New Resource Center to Promote African-American Sainthood Causes
Xavier University of Louisiana has announced a new initiative to unite groups working on canonization causes.
NEW ORLEANS — Xavier University of Louisiana has announced a new initiative to unite groups working on the promotion of African-American canonization causes.
A July 31 event at the university’s St. Katharine Drexel Chapel presented the project, which is being spearheaded by Auxiliary Bishop Joseph Perry of Chicago.
A resource center that will soon be constructed by the university’s Institute for Black Catholic Studies will compile and exhibit educational works about the lives of African-Americans whose sainthood causes are open.
Xavier President Reynold Verret said the stories of these African-Americans are important to every Catholic, no matter their background.
“It speaks profoundly … to the resilience of Catholic faith, even as it was oppressed in the 19th and 20th century,” he said.
The resource center will initially display information on five black Catholics from the 18th-20th centuries: Julia Greeley, Pierre Toussaint, Mother Mary Lange, Henriette Delille and Father Augustus Tolton. It will also include information on St. Katharine Drexel, who founded Xavier University of Louisiana, and St. Kateri Tekakwitha. Other stories of potential saints will be added in the future, as new causes open.
Auxiliary Bishop Fernand Cheri of New Orleans moderated the event, which included numerous speakers, including Bishop Perry and advocates for each beatification cause.
The occasion also drew attendees from the Joint Conference of Black Catholic Clergy, Black Sisters, Black Catholic Seminarians and Black Catholic Deacons.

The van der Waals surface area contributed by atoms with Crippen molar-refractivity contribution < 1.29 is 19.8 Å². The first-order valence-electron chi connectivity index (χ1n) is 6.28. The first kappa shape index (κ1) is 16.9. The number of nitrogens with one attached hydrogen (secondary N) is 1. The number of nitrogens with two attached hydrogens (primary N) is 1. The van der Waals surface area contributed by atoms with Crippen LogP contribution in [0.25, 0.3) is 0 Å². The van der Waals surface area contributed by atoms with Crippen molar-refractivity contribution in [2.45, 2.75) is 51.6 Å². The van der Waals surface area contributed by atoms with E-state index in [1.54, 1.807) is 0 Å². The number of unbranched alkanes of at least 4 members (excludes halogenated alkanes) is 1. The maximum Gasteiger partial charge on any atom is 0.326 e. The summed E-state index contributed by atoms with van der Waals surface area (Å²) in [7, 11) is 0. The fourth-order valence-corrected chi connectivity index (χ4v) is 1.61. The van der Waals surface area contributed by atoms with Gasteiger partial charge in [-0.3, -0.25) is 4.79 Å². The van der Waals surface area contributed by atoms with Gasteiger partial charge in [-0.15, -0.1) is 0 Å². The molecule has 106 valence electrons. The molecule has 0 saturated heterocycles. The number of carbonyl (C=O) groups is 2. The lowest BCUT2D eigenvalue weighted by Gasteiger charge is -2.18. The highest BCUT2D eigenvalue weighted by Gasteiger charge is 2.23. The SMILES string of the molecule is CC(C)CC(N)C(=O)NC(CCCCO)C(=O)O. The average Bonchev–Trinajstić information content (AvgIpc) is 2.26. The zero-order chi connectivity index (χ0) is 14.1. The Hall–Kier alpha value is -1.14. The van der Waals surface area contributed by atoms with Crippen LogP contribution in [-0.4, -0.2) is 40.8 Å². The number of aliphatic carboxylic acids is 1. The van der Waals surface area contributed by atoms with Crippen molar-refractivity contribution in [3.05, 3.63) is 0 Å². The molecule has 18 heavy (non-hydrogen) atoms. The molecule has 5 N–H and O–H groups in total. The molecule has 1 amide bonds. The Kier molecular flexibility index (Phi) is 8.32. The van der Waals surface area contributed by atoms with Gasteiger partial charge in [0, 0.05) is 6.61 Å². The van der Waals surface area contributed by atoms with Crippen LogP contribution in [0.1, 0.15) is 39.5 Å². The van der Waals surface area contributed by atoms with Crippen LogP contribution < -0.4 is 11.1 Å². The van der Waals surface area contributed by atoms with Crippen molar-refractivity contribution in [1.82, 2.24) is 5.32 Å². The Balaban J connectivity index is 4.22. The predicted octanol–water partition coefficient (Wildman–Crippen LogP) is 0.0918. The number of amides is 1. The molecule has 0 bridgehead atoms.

In addition to advancing the canonization causes of holy men and women, Verret said the project is established “to promote the stories of those saints to the larger Catholic community.”
“By this I don’t mean just the black Catholic community … but also the larger Catholic community of any ethnic origin, because their examples are powerful examples of living a life of devotion,” he said. Xavier University is ranked as the nation’s No. 2 historically black college and university by College Consensus and is considered to be the only historically black Catholic college in the U.S. The university was founded in 1925 and established the Institute for Black Catholic Studies in 1980. The institute offers training for Catholic ministry within U.S. black Catholic communities.
Servant of God Julia Greeley was born a slave in 19th-century Hannibal, Missouri. Greeley was freed by Missouri’s Emancipation Act in 1865 and then came to Denver, where she worked for the territorial governor and then in a number of odd jobs. She converted to Catholicism while in Denver.
Despite her own poverty, she was known for collecting food and other goods for the poor, gaining the title “Denver’s Angel of Charity.” She had a great devotion to the Sacred Heart of Jesus and would walk to 20 different firehouses each month to hand out badges and devotional materials to the firefighters.
Venerable Pierre Toussaint was a slave in what is now Haiti before being brought to New York City and eventually gaining his freedom.
He became a successful hairdresser and was known for offering financial aid to those in need, as well as care for the sick and orphans.
Servant of God Mother Mary Lange was raised in a French-speaking community in Cuba, but moved to the United States in the early 1800s.
She eventually moved to Baltimore, where she became the founder and first superior of the Oblate Sisters of Providence. The community provided African-American women a path to religious life in the Church. The sisters taught and cared for African-American children.
Venerable Henriette Delille was born in the early 1800s to a white father and mixed-raced mother. Because of the laws against interracial marriage, her parents were in a common-law relationship, a path of financial comfort that they encouraged her to take.
Instead, Delille established the Sisters of the Holy Family in New Orleans. The order taught and offered medical care for those in poverty, especially slaves and poor freed blacks.
Servant of God Father Augustus Tolton fled slavery in the mid-1800s and went on to attend seminary in Rome because no seminary in the U.S. would accept him. Ordained in 1886, he became the first African-American priest in the United States.
After his ordination, Father Tolton began his priestly ministry in Quincy, Illinois, and later founded St. Monica’s Church in Chicago, the city’s first black parish.